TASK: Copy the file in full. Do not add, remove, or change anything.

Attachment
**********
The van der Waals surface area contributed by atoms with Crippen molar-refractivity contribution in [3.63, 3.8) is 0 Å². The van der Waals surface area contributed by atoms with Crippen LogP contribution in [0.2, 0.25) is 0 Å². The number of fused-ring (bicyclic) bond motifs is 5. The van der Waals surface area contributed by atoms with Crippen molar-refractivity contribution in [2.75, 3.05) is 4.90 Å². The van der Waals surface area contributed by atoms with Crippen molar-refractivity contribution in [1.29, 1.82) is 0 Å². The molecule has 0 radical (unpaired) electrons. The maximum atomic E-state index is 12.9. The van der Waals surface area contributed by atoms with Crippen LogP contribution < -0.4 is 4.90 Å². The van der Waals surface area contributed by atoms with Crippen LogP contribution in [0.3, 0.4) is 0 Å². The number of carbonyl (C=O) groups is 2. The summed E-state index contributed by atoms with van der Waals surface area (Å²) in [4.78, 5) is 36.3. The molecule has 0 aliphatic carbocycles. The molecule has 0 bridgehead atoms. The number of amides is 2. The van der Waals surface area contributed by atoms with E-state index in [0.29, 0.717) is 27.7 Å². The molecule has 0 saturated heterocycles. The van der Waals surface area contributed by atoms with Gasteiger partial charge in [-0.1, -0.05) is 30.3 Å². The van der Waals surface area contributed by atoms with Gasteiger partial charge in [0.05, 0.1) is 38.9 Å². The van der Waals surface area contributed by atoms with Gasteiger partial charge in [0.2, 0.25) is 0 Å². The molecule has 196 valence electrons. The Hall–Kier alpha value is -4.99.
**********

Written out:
The van der Waals surface area contributed by atoms with Crippen molar-refractivity contribution in [3.63, 3.8) is 0 Å². The van der Waals surface area contributed by atoms with Crippen LogP contribution in [0.2, 0.25) is 0 Å². The number of fused-ring (bicyclic) bond motifs is 5. The van der Waals surface area contributed by atoms with Crippen molar-refractivity contribution in [2.75, 3.05) is 4.90 Å². The van der Waals surface area contributed by atoms with Crippen molar-refractivity contribution in [1.29, 1.82) is 0 Å². The molecule has 0 radical (unpaired) electrons. The maximum atomic E-state index is 12.9. The van der Waals surface area contributed by atoms with Crippen LogP contribution < -0.4 is 4.90 Å². The van der Waals surface area contributed by atoms with Crippen LogP contribution in [0.3, 0.4) is 0 Å². The number of carbonyl (C=O) groups is 2. The summed E-state index contributed by atoms with van der Waals surface area (Å²) in [4.78, 5) is 36.3. The molecule has 0 aliphatic carbocycles. The molecule has 0 bridgehead atoms. The number of amides is 2. The van der Waals surface area contributed by atoms with E-state index in [0.29, 0.717) is 27.7 Å². The molecule has 0 saturated heterocycles. The van der Waals surface area contributed by atoms with Gasteiger partial charge in [-0.1, -0.05) is 30.3 Å². The van der Waals surface area contributed by atoms with Gasteiger partial charge in [0.05, 0.1) is 38.9 Å². The van der Waals surface area contributed by atoms with Gasteiger partial charge in [0.2, 0.25) is 0 Å². The molecule has 196 valence electrons. The Hall–Kier alpha value is -4.99.